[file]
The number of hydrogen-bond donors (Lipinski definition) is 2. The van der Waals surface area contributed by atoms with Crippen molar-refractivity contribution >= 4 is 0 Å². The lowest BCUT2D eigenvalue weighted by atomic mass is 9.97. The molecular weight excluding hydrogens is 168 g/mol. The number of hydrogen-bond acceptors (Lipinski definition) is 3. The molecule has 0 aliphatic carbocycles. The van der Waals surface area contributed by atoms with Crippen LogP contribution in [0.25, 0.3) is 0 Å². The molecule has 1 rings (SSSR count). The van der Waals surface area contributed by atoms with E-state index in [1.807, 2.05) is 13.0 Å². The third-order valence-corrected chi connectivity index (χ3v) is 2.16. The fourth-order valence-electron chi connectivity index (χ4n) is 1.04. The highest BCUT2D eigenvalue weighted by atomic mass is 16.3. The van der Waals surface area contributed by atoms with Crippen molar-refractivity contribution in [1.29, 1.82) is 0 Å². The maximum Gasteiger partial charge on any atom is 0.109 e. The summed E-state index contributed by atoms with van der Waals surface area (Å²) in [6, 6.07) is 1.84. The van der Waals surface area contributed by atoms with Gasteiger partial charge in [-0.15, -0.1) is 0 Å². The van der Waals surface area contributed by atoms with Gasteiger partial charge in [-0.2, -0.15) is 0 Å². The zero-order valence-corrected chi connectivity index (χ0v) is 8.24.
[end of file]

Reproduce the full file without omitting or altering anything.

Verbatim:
The number of hydrogen-bond donors (Lipinski definition) is 2. The van der Waals surface area contributed by atoms with Crippen molar-refractivity contribution >= 4 is 0 Å². The lowest BCUT2D eigenvalue weighted by atomic mass is 9.97. The molecular weight excluding hydrogens is 168 g/mol. The number of hydrogen-bond acceptors (Lipinski definition) is 3. The molecule has 0 aliphatic carbocycles. The van der Waals surface area contributed by atoms with Crippen LogP contribution in [0.25, 0.3) is 0 Å². The molecule has 1 rings (SSSR count). The van der Waals surface area contributed by atoms with E-state index in [1.807, 2.05) is 13.0 Å². The third-order valence-corrected chi connectivity index (χ3v) is 2.16. The fourth-order valence-electron chi connectivity index (χ4n) is 1.04. The highest BCUT2D eigenvalue weighted by atomic mass is 16.3. The van der Waals surface area contributed by atoms with Crippen molar-refractivity contribution in [1.29, 1.82) is 0 Å². The maximum Gasteiger partial charge on any atom is 0.109 e. The summed E-state index contributed by atoms with van der Waals surface area (Å²) in [6, 6.07) is 1.84. The van der Waals surface area contributed by atoms with Gasteiger partial charge in [-0.15, -0.1) is 0 Å². The van der Waals surface area contributed by atoms with Gasteiger partial charge in [-0.2, -0.15) is 0 Å². The zero-order valence-corrected chi connectivity index (χ0v) is 8.24.